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Man able to enjoy lively party because he's using two hearing aids instead of one.

For most people both ears don’t normally have exactly the same degree of hearing loss. One ear is commonly a small amount worse than the other, triggering many to raise the question: Do I really need a set of hearing aids, or can I just deal with the ear with more substantial loss of hearing?

In many cases, two hearing aids are will be preferable to only one. But a single hearing aid may be an acceptable choice in certain less common situations.

It’s Not an Accident That Ears Come in a Pair

Your ears effectively work as a pair whether you know it or not. Which means that there are some advantages to wearing two hearing aids.

  • The Ability to Correctly Localize: Your brain is always doing work, not only to understand sounds but also to place them so that you can determine where they’re coming from. This is a lot easier when your brain is able to triangulate, and to do that, it requires solid inputs from both ears. It is much more difficult to determine where sounds are coming from when you can only hear well out of one ear (which might be indispensable if you happen to live near a busy street, for instance).
  • Tuning in on Conversations: The whole point of using a hearing aid is to help your hearing. Other people conversing is something you will definitely need to hear. Using two hearing aids allows your brain to better filter out background noises. Because your mind has more available data your brain is able to decide what is closer and therefore more likely to be something you would want to focus on.
  • Modern Hearing Aids Work Together: Just as your ears work as a pair normally, newer hearing aid technology is designed to function as a pair. The two hearing aids communicate with each other using sophisticated features and artificial intelligence to, much like your brain, determine which sounds to amplify and focus on.
  • Make The Health of Your Ears Better: An unused sense will atrophy in the same way as an unused muscle will. If your ears go long periods without input signals, your hearing can start to go downhill. Wearing hearing aids in both ears ensures that the organs associated with hearing get the input necessary to preserve your hearing. Using two hearing aids can also help minimize tinnitus (if you have it) and increase your ability to identify sounds.

Does One Hearing Aid Make Sense in Some Situations?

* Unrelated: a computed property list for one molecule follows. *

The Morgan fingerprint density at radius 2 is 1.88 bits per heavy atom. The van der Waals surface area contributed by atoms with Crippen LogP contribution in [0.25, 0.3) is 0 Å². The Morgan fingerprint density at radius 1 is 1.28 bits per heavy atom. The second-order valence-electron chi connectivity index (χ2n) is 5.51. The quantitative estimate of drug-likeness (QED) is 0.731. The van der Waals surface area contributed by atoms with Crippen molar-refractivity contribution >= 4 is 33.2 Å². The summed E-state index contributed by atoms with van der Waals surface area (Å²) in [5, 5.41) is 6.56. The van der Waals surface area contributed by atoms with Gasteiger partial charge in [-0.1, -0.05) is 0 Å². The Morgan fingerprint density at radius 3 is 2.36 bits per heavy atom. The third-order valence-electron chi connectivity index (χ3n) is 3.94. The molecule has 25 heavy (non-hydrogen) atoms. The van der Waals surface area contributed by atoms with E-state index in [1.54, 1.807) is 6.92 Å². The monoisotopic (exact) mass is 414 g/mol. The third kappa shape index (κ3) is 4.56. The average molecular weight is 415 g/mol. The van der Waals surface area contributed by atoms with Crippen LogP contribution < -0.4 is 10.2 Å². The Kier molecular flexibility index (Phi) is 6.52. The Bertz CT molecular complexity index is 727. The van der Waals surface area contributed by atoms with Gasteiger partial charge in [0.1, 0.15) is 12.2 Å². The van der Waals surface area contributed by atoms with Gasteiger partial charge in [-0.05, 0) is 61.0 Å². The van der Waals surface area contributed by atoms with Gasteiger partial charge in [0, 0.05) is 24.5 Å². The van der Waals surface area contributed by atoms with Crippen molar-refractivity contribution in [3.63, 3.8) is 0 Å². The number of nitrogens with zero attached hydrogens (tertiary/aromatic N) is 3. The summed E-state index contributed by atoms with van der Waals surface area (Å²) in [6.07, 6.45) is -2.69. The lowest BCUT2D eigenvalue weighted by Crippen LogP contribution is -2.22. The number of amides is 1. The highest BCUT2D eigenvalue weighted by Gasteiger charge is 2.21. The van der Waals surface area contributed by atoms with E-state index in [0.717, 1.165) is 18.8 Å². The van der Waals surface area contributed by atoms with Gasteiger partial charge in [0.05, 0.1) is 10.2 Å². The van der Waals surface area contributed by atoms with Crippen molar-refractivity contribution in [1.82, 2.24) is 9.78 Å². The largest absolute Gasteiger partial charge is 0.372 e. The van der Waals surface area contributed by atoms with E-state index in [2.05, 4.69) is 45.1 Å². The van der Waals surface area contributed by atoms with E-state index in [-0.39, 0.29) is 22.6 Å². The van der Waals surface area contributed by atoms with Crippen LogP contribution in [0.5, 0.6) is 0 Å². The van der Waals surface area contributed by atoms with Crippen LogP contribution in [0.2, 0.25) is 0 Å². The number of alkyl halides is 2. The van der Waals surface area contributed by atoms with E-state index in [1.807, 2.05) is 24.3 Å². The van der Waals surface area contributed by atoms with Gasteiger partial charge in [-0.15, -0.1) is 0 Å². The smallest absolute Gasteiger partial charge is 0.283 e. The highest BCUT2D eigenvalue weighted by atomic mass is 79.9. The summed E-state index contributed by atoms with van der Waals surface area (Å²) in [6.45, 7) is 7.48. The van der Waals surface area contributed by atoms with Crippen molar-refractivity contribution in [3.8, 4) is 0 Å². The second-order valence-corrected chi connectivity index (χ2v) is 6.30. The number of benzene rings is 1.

Wearing two hearing aids is usually a better choice. But the question is raised: why would anybody use a hearing aid in just one ear?

Often we hear two specific reasons:

  • Financial concerns: Some individuals feel if they can manage with one they will spend less. If you truly can’t afford to buy two, getting one is better than not getting one at all. Still, you should know that over time untreated hearing loss has been proven to raise your overall healthcare costs. Your healthcare expenses have been demonstrated to increase by 26 percent after just two years of untreated hearing loss. So in order to discover if wearing one hearing aid is the right choice for you, talk to a hearing care specialist. Finding ways to help make hearing aids more affordable is an additional service we offer.
  • You still Hear Perfectly in one ear: If just one of your ears needs a hearing aid, then you could be best served by having a hearing aid in just one ear but it’s definitely something you should talk to your hearing professional about (having one better ear is not the same as having one perfect ear).

One Hearing Aid is Not as Effective as Two

In the vast majority of circumstances, however, two hearing aids are going to be healthier for your ears and your hearing than only one. The benefits of having strong hearing in both of your ears are simply too plentiful to dismiss. In most situations, just like having two ears is better than having one, having two hearing aids is definitely better than having only one. Schedule an appointment with a hearing care pro to get your hearing tested.

The site information is for educational and informational purposes only and does not constitute medical advice. To receive personalized advice or treatment, schedule an appointment.
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